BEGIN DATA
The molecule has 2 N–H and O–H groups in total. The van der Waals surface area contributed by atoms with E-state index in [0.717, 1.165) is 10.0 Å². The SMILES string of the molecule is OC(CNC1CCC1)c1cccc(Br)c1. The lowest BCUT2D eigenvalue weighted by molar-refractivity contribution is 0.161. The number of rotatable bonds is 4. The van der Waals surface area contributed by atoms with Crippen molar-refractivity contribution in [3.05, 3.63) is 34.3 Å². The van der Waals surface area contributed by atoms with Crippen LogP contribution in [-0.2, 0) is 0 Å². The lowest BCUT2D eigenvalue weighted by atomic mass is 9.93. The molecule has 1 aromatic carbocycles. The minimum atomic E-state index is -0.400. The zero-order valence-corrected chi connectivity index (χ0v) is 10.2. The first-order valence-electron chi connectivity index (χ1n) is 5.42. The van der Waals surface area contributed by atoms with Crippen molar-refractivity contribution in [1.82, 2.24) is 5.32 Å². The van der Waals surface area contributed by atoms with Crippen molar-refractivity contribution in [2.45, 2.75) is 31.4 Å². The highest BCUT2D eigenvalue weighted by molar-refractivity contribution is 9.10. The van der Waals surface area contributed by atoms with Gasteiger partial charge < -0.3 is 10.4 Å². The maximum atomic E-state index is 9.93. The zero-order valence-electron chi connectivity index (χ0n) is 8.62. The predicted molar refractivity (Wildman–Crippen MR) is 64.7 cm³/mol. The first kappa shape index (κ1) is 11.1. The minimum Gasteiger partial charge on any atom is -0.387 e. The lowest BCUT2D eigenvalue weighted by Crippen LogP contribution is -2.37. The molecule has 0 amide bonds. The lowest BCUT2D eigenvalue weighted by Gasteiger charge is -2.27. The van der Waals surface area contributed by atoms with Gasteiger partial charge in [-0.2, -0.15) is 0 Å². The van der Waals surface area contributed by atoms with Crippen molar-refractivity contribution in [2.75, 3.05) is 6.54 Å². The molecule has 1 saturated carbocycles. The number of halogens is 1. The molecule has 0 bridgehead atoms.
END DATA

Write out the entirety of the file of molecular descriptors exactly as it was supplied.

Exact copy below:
The molecule has 2 N–H and O–H groups in total. The van der Waals surface area contributed by atoms with E-state index in [0.717, 1.165) is 10.0 Å². The SMILES string of the molecule is OC(CNC1CCC1)c1cccc(Br)c1. The lowest BCUT2D eigenvalue weighted by molar-refractivity contribution is 0.161. The number of rotatable bonds is 4. The van der Waals surface area contributed by atoms with Crippen molar-refractivity contribution in [3.05, 3.63) is 34.3 Å². The van der Waals surface area contributed by atoms with Crippen LogP contribution in [-0.2, 0) is 0 Å². The lowest BCUT2D eigenvalue weighted by atomic mass is 9.93. The molecule has 1 aromatic carbocycles. The minimum atomic E-state index is -0.400. The zero-order valence-corrected chi connectivity index (χ0v) is 10.2. The first-order valence-electron chi connectivity index (χ1n) is 5.42. The van der Waals surface area contributed by atoms with Crippen molar-refractivity contribution in [1.82, 2.24) is 5.32 Å². The van der Waals surface area contributed by atoms with Crippen molar-refractivity contribution in [2.45, 2.75) is 31.4 Å². The highest BCUT2D eigenvalue weighted by molar-refractivity contribution is 9.10. The van der Waals surface area contributed by atoms with Gasteiger partial charge < -0.3 is 10.4 Å². The maximum atomic E-state index is 9.93. The zero-order valence-electron chi connectivity index (χ0n) is 8.62. The predicted molar refractivity (Wildman–Crippen MR) is 64.7 cm³/mol. The first kappa shape index (κ1) is 11.1. The minimum Gasteiger partial charge on any atom is -0.387 e. The lowest BCUT2D eigenvalue weighted by Crippen LogP contribution is -2.37. The molecule has 0 amide bonds. The lowest BCUT2D eigenvalue weighted by Gasteiger charge is -2.27. The van der Waals surface area contributed by atoms with Gasteiger partial charge in [-0.2, -0.15) is 0 Å². The van der Waals surface area contributed by atoms with Crippen molar-refractivity contribution in [2.75, 3.05) is 6.54 Å². The molecule has 1 saturated carbocycles. The number of halogens is 1. The molecule has 0 bridgehead atoms.